It is a small logical step from understanding that self-determination for an individual depends on “your own place on your own land” to understanding that self-determination for a community depends on the same thing: its home ground, and a reasonable measure of local initiative in the use of it. This gives us a standard for evaluating the influence of an “outside interest” upon a region or a community. It gives us a standard for evaluating the policy of “bringing in industry” and any industry that is brought in. Outside interests do not come in to a place to help the local people or to make common cause with the local community or to care responsibly for the local countryside. There is nothing at all to keep a brought-in industry in place when the place has become less inviting, less exploitable or less profitable than another place.
The ruling ideas of our present, very destructive national or international economy are: competition, consumption, globalism, corporate profitability, mechanical efficiency, technological progress, upward mobility—and in all of them there is the implication of acceptable violence against the land and the people. We, on the contrary, must think again of reverence, humility, affection, familiarity, neighborliness, cooperation, thrift, appropriateness, local loyalty. These terms return us to the best of our heritage. They bring us home.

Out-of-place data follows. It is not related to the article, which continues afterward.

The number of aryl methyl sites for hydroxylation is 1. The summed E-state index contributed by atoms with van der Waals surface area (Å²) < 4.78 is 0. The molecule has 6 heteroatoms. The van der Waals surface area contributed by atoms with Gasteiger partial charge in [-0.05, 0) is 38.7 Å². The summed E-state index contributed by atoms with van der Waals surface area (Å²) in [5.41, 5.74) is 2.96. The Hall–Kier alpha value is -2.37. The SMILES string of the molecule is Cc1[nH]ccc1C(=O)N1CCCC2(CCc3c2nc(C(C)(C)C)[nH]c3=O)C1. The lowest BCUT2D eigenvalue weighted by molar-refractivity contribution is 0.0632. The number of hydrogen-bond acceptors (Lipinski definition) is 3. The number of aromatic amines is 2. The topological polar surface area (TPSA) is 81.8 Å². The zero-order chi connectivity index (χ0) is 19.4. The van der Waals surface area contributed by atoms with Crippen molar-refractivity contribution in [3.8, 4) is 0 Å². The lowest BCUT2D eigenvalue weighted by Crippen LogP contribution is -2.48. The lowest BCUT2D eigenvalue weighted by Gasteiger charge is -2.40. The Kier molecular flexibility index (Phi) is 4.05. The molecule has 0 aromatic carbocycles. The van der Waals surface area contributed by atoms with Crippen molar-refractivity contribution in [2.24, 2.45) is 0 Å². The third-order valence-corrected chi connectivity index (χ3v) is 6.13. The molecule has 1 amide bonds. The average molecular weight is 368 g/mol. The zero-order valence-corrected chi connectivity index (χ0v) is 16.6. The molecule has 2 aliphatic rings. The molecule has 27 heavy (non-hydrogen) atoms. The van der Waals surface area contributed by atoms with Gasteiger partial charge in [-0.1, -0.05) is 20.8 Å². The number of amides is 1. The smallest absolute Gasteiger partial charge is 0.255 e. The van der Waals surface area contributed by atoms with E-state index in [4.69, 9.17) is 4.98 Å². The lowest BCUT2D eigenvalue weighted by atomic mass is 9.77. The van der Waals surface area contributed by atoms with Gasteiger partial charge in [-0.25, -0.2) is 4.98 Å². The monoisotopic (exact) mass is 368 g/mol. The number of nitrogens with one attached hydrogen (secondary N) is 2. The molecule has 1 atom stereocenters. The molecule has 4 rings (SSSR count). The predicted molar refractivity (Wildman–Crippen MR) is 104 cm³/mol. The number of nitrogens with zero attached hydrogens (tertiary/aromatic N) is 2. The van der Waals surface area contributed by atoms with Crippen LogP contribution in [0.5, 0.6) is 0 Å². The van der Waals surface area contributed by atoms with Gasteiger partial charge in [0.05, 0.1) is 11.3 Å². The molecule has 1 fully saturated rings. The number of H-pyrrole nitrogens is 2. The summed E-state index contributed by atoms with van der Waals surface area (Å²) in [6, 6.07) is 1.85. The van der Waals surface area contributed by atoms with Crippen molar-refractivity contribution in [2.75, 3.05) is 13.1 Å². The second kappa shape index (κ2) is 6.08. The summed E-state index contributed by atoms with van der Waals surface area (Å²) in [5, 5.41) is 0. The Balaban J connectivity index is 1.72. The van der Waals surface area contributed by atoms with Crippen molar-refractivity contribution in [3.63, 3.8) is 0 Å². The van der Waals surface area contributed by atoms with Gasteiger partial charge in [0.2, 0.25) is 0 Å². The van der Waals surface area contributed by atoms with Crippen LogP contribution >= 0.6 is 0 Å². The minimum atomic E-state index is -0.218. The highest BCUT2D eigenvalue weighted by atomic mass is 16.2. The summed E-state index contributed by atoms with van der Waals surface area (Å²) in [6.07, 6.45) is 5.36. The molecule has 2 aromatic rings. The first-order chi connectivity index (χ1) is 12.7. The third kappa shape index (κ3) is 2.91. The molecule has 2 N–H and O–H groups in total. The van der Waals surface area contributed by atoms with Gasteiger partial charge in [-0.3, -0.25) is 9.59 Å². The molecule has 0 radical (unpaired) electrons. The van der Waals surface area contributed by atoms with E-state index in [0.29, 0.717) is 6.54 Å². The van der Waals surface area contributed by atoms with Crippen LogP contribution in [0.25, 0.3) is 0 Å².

The high costs of industrial land-using technology encourage and often enforce land abuse. This technology is advertised as “labor-saving,” but in fact it is people-replacing. The people, then, are gone or unemployed, the products of the land are taken by violence and exported, the land is wasted, and the streams are poisoned. For the sake of our home places and our own survival, we need many more skilled and careful people in the land-using economies. The problems of achieving this will be difficult, and probably they will have to be solved by unofficial people working at home. We can’t expect a good land-based economy from people who wish above all to continue a land-destroying economy.
The people who do the actual work and take the most immediate risks in the land economies have almost always been the last to be considered and the poorest paid. And so we must do everything we can to develop associations of land owners and land users for the purpose of land use planning, but also of supply management and the maintenance of just prices.